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Colin the Professional Racket Stringer

 

 

Colin the Professional Racket Stringer talks to UK-Racketball about getting the right string in your racket and how it can improve your game. Colin has been stringing for over 20 years and has the highest stringing qualifications obtainable, here is what he had to say...

 

Colin the Professional Racket Stringer

 

Summary - Getting the best from your racket - String Construction - String Tension - Stringing Machines - The Stringer

 

Summary


If you’re looking to get the best out of your game you need to be sure your racket’s performing at its best. Colin the Professional Racket StringerThat means making sure your racket’s strings, the engine that drives your racket, are in tip-top condition, and that they suit the style of game you play. 
Colin Triplow is a professional racket stringer, and is one of the few stringers in the UK to hold the European Racquet Stringers Association’s Master Racquet Technician certification, the highest stringing/racket customisation qualification there is.  He trades under the name of Colin The Stringer, and runs the very well known and successful www.colinthestringer.com website, with its famous mail order stringing service.
Colin carries a full range of specialised racketball strings to help you get the best from your game, and here he explains the importance of the strings in your racket.


Getting the best from your racket


If you’re looking to get the best out of your racket and game the first place to start is your strings.  The strings are what make contact with the ball, and the wrong strings or a bad restring can significantly downgrade your performance.  Many players will spend a lot of money on their racket, but not give any thought to what they’re actually hitting the ball with.  Finding the right string and having it installed by an expert can improve your game dramatically.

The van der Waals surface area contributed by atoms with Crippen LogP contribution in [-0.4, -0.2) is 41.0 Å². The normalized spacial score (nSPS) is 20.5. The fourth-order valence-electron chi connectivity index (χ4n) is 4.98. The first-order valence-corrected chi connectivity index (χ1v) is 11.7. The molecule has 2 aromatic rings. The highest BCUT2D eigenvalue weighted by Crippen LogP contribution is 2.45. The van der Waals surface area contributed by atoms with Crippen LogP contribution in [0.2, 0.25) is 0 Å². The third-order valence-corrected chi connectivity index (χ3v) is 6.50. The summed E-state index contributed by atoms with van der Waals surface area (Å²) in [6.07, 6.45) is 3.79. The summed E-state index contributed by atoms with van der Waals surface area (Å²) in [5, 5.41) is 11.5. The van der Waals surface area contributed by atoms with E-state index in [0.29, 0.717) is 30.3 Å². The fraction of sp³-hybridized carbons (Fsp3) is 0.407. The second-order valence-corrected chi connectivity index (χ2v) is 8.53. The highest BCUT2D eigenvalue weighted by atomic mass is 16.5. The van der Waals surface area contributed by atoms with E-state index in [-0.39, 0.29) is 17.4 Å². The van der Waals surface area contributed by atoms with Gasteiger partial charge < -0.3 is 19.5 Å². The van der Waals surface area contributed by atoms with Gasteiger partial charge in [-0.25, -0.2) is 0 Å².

Colin the Professional Racket Stringer


In the UK most stringers will use squash strings for racketball, but are these really suitable?  Tecnifibre, one of the world’s leading manufacturers of strings for all racket sports, makes a string called X-One Biphase for both tennis and squash.  It’s available in the same gauges and colours, but the strings are processed differently, so that the tennis strings play best at the higher tensions required in tennis rackets, and the squash version plays best at the lower squash tensions.  In essence, it’s different strings for different games.

The larger headsizes of racketball frames require strings engineered to perform best in these frames, and the squash strings generally used are not 100% suitable.  In fact, some thin gauge tennis strings would be better.  Best of all, of course, are strings designed and made especially for racketball, and companies such as Ashaway, Tecnifibre, and Ektelon produce strings manufactured specifically for the game.

Unfortunately, in the UK there are only a limited number of racketball strings available at present, and, as previously mentioned, most stringers will use squash strings.  Players deserve better, and that’s why I import a number of racketball-specific strings from the US and Europe, giving you the best and most comprehensive choice available in the UK – see my website at http://www.colinthestringer.com/racquetball/

String Construction